Recipe for Baba Gannouj / Gannoush - Middle Eastern Eggplant Dip

The first time I came across Baba Gannoush ( Pronounced "Ga-NOOSH") was at Basha, a Greek restaurant in Rochester, NY-where they had accidentally brought this onto our table instead of Hummus. One taste of the stuff and I knew that it was surely smoked brinjal and not chickpeas that I was tasting.

Baba Ganouj is a classic Mediterranean eggplant dip. It's silky, smokey and bursting with flavour. Here goes my version :

1 mid-sized eggplant / brinjal
2 tbsp sesame seeds- roasted or use readymade Tahini
4 fat cloves of garlic
2 tbsp thick yogurt
3/4 tsp sea salt
1/2 tsp freshly ground black pepper
1 tbsp lemon juice
1-2 tbsp extra virgin olive oil
1 tsp freshly minced parsely / coriander


1. Roasting the brinjal- Doing it on a direct flame or the grill gives the best smokey taste.
Place the brinjal on a medium flame, and rotate regularly so that the skin gets evenly blistered. It will take about 10-12 min for the entire brinjal to get roasted and soft from within.

However you can roast it on a lightly greased baking sheet by slitting it in half lengthwise at 350 F. I prefer to broil rather than bake, for that browning effect.

Peel off the blistered skin, chop roughly and keep aside.

2.Assembling the ingredients- In a blender, roughly grind the roasted sesame seeds. Then add the chopped roasted brinjal and all other ingredients except parsely/ coriander and olive oil. Blend to a smooth paste.

3. Serve- Remove the paste onto a shallow dish. Mix in the olive oil. Garnish with minced parsely / coriander and a swirl of some more olive oil.

Serving suggestion-
Serve the chilled Baba Ganouj with warm pita bread brushed with olive oil. If pita bread is not readily available, you can either serve it with toasted slices of a whole wheat bread / foccasia or whole wheat crackers.

Last evening, I served it to my guests with wedges of garlic bread toasted till warm. They loved it!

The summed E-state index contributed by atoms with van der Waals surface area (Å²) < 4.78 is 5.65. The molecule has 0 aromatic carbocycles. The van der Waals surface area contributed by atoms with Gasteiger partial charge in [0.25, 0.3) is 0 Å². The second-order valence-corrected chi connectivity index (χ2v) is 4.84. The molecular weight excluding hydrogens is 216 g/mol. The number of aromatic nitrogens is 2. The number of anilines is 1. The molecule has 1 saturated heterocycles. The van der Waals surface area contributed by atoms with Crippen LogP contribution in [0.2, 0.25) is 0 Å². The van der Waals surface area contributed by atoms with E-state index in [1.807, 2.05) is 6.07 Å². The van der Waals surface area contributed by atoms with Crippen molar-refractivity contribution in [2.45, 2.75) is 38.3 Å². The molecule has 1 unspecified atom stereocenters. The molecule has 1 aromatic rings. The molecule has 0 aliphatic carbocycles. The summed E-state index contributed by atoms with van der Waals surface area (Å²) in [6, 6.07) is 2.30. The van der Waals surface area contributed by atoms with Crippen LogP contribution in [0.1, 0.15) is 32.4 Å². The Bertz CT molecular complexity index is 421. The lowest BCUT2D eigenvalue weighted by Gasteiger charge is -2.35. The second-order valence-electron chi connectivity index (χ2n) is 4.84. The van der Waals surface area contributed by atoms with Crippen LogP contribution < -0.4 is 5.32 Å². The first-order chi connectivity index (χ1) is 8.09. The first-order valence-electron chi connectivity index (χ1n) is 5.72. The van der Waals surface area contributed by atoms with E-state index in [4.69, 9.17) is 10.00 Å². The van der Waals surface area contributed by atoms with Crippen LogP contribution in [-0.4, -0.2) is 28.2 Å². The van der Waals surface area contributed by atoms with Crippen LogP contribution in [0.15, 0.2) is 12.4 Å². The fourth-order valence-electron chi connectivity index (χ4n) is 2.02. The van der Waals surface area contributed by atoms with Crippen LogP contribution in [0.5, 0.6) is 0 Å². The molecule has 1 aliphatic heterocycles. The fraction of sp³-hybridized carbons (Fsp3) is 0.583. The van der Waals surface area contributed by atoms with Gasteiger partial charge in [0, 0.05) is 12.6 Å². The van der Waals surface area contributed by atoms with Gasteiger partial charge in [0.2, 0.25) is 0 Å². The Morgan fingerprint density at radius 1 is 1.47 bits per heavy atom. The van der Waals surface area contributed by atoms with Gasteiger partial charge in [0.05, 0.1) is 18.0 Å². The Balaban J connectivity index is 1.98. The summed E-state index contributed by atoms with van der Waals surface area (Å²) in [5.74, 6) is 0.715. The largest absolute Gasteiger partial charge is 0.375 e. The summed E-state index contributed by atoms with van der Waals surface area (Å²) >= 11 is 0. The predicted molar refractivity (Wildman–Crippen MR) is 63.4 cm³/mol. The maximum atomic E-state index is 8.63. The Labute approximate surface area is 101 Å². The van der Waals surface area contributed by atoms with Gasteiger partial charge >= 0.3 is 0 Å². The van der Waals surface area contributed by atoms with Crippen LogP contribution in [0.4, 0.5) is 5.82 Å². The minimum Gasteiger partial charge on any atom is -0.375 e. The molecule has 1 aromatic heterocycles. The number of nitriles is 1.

The original recipe calls for Tahini, which a sesame seed paste in olive oil. Since Tahini is not easily available in grocery stores in India, I ground roasted sesame seeds along with other ingredients. I did not find much of a taste deviation from the original.

(2011 update)
Al Fez brand of Tahini is now available in most supermarkets in cities, such as Nature's Basket.
You can buy Tahini on


Vijai said...

Oooh, that dip was delicious. Pity there were no fries to go with it though. And I got to eat only one spinach leaf!
Woman, you do take pains to put out a neat spread. Excellent!
p.s. That slightly pungent taste that I was referring to, must have been the olive oil that you glazed the bread with?

Lalit Vashista said...

Yummmmmm One of the most amazing dips I have tried.
The garlic flavour blended with sesame is still lingering in my mouth
Dip of the Week. I got the Lucky DIP

Saffron said...

yumm, baba ganouj...truly a wonderful dip! our family loves it too :)

I've never made it with yogurt, but I bet it adds a nice tart taste to it. Good recipe!


khuto said...

try it also with leftover roti, roasted crisp on a tawa, and generously
spread with brinjal-garlic-yoghurty
baga ganoush...

ramya said...

I made this recently,and it came amazing...such a wonderful thing baingan can be!!

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